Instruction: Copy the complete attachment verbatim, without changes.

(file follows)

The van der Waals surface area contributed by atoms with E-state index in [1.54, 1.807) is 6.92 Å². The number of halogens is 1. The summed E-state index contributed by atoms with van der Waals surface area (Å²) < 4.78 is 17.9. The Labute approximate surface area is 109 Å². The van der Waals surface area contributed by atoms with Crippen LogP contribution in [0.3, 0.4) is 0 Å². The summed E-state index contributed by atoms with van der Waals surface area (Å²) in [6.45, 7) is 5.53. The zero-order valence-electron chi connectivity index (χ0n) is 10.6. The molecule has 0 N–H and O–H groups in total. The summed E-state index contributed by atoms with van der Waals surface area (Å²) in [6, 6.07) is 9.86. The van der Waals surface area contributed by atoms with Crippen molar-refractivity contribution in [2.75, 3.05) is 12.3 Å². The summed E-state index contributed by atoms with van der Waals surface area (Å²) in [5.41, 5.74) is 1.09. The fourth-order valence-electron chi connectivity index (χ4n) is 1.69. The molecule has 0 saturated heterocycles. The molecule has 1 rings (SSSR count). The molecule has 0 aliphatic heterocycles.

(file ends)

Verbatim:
The van der Waals surface area contributed by atoms with E-state index in [1.54, 1.807) is 6.92 Å². The number of halogens is 1. The summed E-state index contributed by atoms with van der Waals surface area (Å²) < 4.78 is 17.9. The Labute approximate surface area is 109 Å². The van der Waals surface area contributed by atoms with Crippen LogP contribution in [0.3, 0.4) is 0 Å². The summed E-state index contributed by atoms with van der Waals surface area (Å²) in [6.45, 7) is 5.53. The zero-order valence-electron chi connectivity index (χ0n) is 10.6. The molecule has 0 N–H and O–H groups in total. The summed E-state index contributed by atoms with van der Waals surface area (Å²) in [6, 6.07) is 9.86. The van der Waals surface area contributed by atoms with Crippen molar-refractivity contribution in [2.75, 3.05) is 12.3 Å². The summed E-state index contributed by atoms with van der Waals surface area (Å²) in [5.41, 5.74) is 1.09. The fourth-order valence-electron chi connectivity index (χ4n) is 1.69. The molecule has 0 saturated heterocycles. The molecule has 1 rings (SSSR count). The molecule has 0 aliphatic heterocycles.